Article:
Jan Rankowski, an autistic boy in Falmouth, Maine, should not return to the town's only public-school playground, a judge ruled yesterday, saying that the 9-year-old posed "a significant risk" to the health and safety of other children and the adults supervising them.
School officials barred the boy from the playground in November after teachers and some children complained that the fourth-grader, who is home-schooled, was overly defiant and aggressive in the schoolyard.
In a ruling issued yesterday, Cumberland Superior Court Judge Thomas Humphrey said the decision to keep Jan off the playground was not discriminatory and that the school made reasonable requests to evaluate the boy's behavior, but his parents refused.
The family had filed a lawsuit seeking a preliminary injunction that would have allowed Jan to use the playground.
"While there was testimony that Jan's behavior was both consistent with his disability and consistent with that of a nondisabled child his age, the school's decision was not based on his disability, but on the school's legitimate need to obtain an assessment of the child and develop a plan for his safe and beneficial use of the facility," Humphrey wrote in his decision.
Jan's parents, Gayle Fitzpatrick and Charles Rankowski, said the ruling would only exacerbate the limitations on their son's life. Advocates for the disabled said the decision reflected a lack of awareness of autism.
"I'm appalled since my child has never hurt anybody in his entire life," said Fitzpatrick, who added that the family plans to appeal the ruling. "The fact that his neurology is different makes him a threat in the public mind. That is archaic. They're basically saying to put him back in the attic."
In the lawsuit, the family accused school officials of discriminating against Jan, who has a highly functional form of autism known as Asperger's syndrome, by illegally denying him access to the public schoolyard.
School officials have said the child presented a threat. Barbara Powers, former principal of Falmouth's Plummer-Motz Elementary School, testified that she had received complaints that Jan used offensive or threatening language and threw rocks. Jan and his parents have said those things never happened.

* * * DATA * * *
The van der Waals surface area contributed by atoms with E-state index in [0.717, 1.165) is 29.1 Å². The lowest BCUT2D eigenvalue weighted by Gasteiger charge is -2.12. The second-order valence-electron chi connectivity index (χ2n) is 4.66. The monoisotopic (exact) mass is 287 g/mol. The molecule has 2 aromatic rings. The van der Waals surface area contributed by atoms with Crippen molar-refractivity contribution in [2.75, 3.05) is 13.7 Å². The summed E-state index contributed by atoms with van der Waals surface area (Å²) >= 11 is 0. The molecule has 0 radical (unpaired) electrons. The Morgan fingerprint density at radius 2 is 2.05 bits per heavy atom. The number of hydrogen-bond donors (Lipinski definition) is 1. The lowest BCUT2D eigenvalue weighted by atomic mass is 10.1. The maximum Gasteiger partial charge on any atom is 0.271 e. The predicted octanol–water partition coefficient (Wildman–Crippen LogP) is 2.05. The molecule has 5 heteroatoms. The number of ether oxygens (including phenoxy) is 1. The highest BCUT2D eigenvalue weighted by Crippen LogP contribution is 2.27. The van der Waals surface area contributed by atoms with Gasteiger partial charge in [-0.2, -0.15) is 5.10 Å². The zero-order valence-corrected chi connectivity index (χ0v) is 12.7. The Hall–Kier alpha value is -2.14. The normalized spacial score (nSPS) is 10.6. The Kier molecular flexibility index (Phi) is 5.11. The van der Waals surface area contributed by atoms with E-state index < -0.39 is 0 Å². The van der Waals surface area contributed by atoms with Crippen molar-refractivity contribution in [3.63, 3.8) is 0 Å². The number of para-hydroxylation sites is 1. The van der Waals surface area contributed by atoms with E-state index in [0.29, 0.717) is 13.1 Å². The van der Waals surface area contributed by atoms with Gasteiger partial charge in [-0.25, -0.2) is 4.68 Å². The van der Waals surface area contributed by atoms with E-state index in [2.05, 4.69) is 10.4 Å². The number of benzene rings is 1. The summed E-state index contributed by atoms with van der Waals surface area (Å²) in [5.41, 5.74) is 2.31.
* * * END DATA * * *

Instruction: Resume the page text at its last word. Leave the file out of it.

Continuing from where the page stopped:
"I and all of the administrators are delighted that the judge really validated the request to work out a behavioral plan that everybody could follow," said Melissa Hewey, an attorney for the Falmouth school district. "What my clients are hoping is that this will make the family reassess their position and partner with the school to develop a successful plan for Jan."
Jan's parents withdrew him from public school two years ago over concerns that the school was failing to meet his special needs. Fitzpatrick requested use of the playground, however, so that Jan could interact with his peers during recess and help improve social skills that typically are poor for people with autism.
Jan rarely makes eye contact, according to his doctors' assessment, and gets distressed by loud noises. When frustrated, he can become explosive or flee, the assessment said. Last fall, the doctors said Jan had the social skills of a 4-year-old.
In November, school officials suspended the fourth-grader from the playground and said he would be allowed back only if they could conduct an extensive evaluation.
His parents were unwilling, saying they had provided the school with hundreds of pages of evaluations conducted by a team of specialists and that the school's assessment would be used only to further discriminate against the boy. Jan hasn't been back to the playground for nearly 10 months.
Stephen Shore, president of the board of the Asperger's Association of New England, called the judge's ruling "a big setback for advocacy efforts."
Jenn Abelson can be reached at firstname.lastname@example.org.